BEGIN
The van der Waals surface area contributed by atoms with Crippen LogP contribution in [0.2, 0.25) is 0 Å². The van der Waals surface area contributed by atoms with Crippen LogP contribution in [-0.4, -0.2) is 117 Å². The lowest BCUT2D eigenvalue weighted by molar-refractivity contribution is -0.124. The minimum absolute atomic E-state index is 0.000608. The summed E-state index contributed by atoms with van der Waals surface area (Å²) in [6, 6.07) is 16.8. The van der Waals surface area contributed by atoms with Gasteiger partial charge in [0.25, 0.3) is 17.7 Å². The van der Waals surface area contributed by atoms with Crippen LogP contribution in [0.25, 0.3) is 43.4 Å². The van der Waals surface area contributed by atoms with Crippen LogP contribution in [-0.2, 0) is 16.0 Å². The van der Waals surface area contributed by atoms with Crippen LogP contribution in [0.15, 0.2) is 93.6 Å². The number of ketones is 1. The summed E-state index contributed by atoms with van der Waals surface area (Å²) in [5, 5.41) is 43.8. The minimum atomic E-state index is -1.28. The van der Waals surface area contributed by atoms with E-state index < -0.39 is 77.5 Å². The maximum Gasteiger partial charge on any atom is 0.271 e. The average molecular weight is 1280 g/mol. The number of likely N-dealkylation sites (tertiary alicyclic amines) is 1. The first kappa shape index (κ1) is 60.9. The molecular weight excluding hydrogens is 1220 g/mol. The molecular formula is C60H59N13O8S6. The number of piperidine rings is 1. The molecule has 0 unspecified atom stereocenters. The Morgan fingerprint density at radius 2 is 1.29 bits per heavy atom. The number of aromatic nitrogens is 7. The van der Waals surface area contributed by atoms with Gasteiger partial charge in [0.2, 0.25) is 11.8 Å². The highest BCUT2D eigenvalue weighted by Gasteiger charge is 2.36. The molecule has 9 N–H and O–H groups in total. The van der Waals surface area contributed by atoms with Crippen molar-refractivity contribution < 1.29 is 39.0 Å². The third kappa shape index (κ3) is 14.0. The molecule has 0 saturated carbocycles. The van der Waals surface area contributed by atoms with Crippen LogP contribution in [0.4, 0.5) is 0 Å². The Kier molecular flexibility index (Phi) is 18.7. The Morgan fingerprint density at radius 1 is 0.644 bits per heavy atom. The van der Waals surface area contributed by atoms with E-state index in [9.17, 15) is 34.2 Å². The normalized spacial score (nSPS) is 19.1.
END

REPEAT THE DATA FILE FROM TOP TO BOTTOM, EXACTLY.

The van der Waals surface area contributed by atoms with Crippen LogP contribution in [0.2, 0.25) is 0 Å². The van der Waals surface area contributed by atoms with Crippen LogP contribution in [-0.4, -0.2) is 117 Å². The lowest BCUT2D eigenvalue weighted by molar-refractivity contribution is -0.124. The minimum absolute atomic E-state index is 0.000608. The summed E-state index contributed by atoms with van der Waals surface area (Å²) in [6, 6.07) is 16.8. The van der Waals surface area contributed by atoms with Gasteiger partial charge in [0.25, 0.3) is 17.7 Å². The van der Waals surface area contributed by atoms with Crippen LogP contribution in [0.25, 0.3) is 43.4 Å². The van der Waals surface area contributed by atoms with Crippen LogP contribution in [-0.2, 0) is 16.0 Å². The van der Waals surface area contributed by atoms with Crippen LogP contribution in [0.15, 0.2) is 93.6 Å². The number of ketones is 1. The summed E-state index contributed by atoms with van der Waals surface area (Å²) in [5, 5.41) is 43.8. The minimum atomic E-state index is -1.28. The van der Waals surface area contributed by atoms with E-state index < -0.39 is 77.5 Å². The maximum Gasteiger partial charge on any atom is 0.271 e. The average molecular weight is 1280 g/mol. The number of likely N-dealkylation sites (tertiary alicyclic amines) is 1. The first kappa shape index (κ1) is 60.9. The molecular weight excluding hydrogens is 1220 g/mol. The molecular formula is C60H59N13O8S6. The number of piperidine rings is 1. The molecule has 0 unspecified atom stereocenters. The Morgan fingerprint density at radius 2 is 1.29 bits per heavy atom. The number of aromatic nitrogens is 7. The van der Waals surface area contributed by atoms with Gasteiger partial charge in [0.2, 0.25) is 11.8 Å². The highest BCUT2D eigenvalue weighted by Gasteiger charge is 2.36. The molecule has 9 N–H and O–H groups in total. The van der Waals surface area contributed by atoms with Crippen molar-refractivity contribution < 1.29 is 39.0 Å². The third kappa shape index (κ3) is 14.0. The molecule has 0 saturated carbocycles. The van der Waals surface area contributed by atoms with Crippen LogP contribution in [0.4, 0.5) is 0 Å². The Kier molecular flexibility index (Phi) is 18.7. The Morgan fingerprint density at radius 1 is 0.644 bits per heavy atom. The van der Waals surface area contributed by atoms with E-state index in [9.17, 15) is 34.2 Å². The normalized spacial score (nSPS) is 19.1.